Ensuring Better Well Stimulation in Unconventional Oil and Gas Formations by Optimizing Surfactant Additives
- Liang Xu (Multi-Chem/Halliburton) | Qiang Fu (Multi-Chem)
- Document ID
- Society of Petroleum Engineers
- SPE Western Regional Meeting, 21-23 March, Bakersfield, California, USA
- Publication Date
- Document Type
- Conference Paper
- 2012. Society of Petroleum Engineers
- 2.5.2 Fracturing Materials (Fluids, Proppant), 1.8 Formation Damage, 5.4.7 Chemical Flooding Methods (e.g., Polymer, Solvent, Nitrogen, Immiscible CO2, Surfactant, Vapex), 4.1.2 Separation and Treating, 1.6.9 Coring, Fishing, 3 Production and Well Operations, 4.1.5 Processing Equipment, 5.1 Reservoir Characterisation
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Proper application of surfactant is critical to the completion process. It not only enhances initial production (IP), but helps sustain long-term production. Conventional wisdom suggests that the use of a nonemulsifying surfactant will work appropriately across most low-permeability reservoirs. Laboratory and field results, however, suggest that a weakly emulsifying surfactant is, in fact, far more efficient in solubilizing and mobilizing oil globules.
In this paper, an experimental toolbox and key strategies are presented for properly selecting surfactants for specific reservoir conditions. Dynamic surface tension, emulsion tendency, oil recovery, wettability and adsorption tests were all considered to select the proper surfactant for the case study. On the basis of these results, the field performance of both the nonemulsifying and weakly emulsifying surfactants are evaluated using production data from the Eagle Ford. The production-enhancement data appears to correspond well to lab results and strongly suggests that weakly emulsifying surfactants are superior at enhancing production.
Surfactant is just a chemical component in the completion procedure, but it can be crucial to enhancing IP and sustaining long-term production in unconventional reservoirs. Surfactants are primarily used to reduce formation damage and restore permeability by opening additional areas for oil and gas flow (Rickman and Jaripatke 2010). More importantly, aqueous surfactant solutions solubilize oil globules and help mobilize them to the propped fractures. In many field applications, however, the IP of producing wells is not as high as expected, although they have been fracked with some surfactant additives. The primary cause for the lower IP, determined after laboratory testing and field validation, is usually the surfactant itself. Without comprehensive understanding and careful selection, some surfactants not only contribute to lower than expected IP, but can potentially decrease the mobility of oil globules in propped fractures, resulting in diminished oil and gas production over time.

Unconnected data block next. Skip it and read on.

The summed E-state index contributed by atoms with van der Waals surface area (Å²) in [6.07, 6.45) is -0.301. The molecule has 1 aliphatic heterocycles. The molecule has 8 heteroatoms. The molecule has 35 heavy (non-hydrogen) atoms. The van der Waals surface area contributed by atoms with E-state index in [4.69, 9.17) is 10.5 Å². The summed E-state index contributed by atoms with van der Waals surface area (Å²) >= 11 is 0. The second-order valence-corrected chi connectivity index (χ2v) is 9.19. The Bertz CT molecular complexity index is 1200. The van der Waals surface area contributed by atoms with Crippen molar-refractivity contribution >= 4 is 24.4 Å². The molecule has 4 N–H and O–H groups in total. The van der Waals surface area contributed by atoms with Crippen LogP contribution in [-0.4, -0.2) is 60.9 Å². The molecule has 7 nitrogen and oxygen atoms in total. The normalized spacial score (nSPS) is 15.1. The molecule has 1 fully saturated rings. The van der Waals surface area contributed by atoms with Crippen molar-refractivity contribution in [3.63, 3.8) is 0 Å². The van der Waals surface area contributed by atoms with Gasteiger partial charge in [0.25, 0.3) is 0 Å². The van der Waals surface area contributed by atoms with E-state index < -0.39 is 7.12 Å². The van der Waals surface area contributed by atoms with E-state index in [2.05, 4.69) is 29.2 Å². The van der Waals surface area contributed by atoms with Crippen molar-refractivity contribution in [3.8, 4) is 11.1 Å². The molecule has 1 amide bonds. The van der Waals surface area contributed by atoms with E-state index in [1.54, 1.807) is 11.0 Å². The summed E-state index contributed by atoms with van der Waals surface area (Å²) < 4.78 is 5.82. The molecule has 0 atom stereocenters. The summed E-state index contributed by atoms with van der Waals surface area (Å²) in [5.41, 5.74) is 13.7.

In this paper, the attributes a surfactant should possess for enabling effective oil extraction are presented. As previously demonstrated (Xu and Fu 2012), a weakly emulsifying surfactant is capable of solubilizing and mobilizing additional oil globules; that is, a temporary emulsification process of the oil molecules is desired, without formation of tight-emulsion blocks. On the basis of this strategy, a toolbox composed of a series of experimental analysis is presented. This analysis allows one to select and modify a surfactant to specific reservoir conditions to maximize production and reduce risk of formation damage.
Experimental Results and Discussion
• Dynamic surface tension measurements were run using a bubble pressure tensiometer (Kruss BP100).
• Interfacial surface tension measurements were run using a spin drop tensiometer (Kruss SITE100).
• Oil recovery tests were conducted with a specially designed procedure for the unconventional formation cores.
• The wettability/imbibition tests were run according to the Washburn method (Kruss K100).
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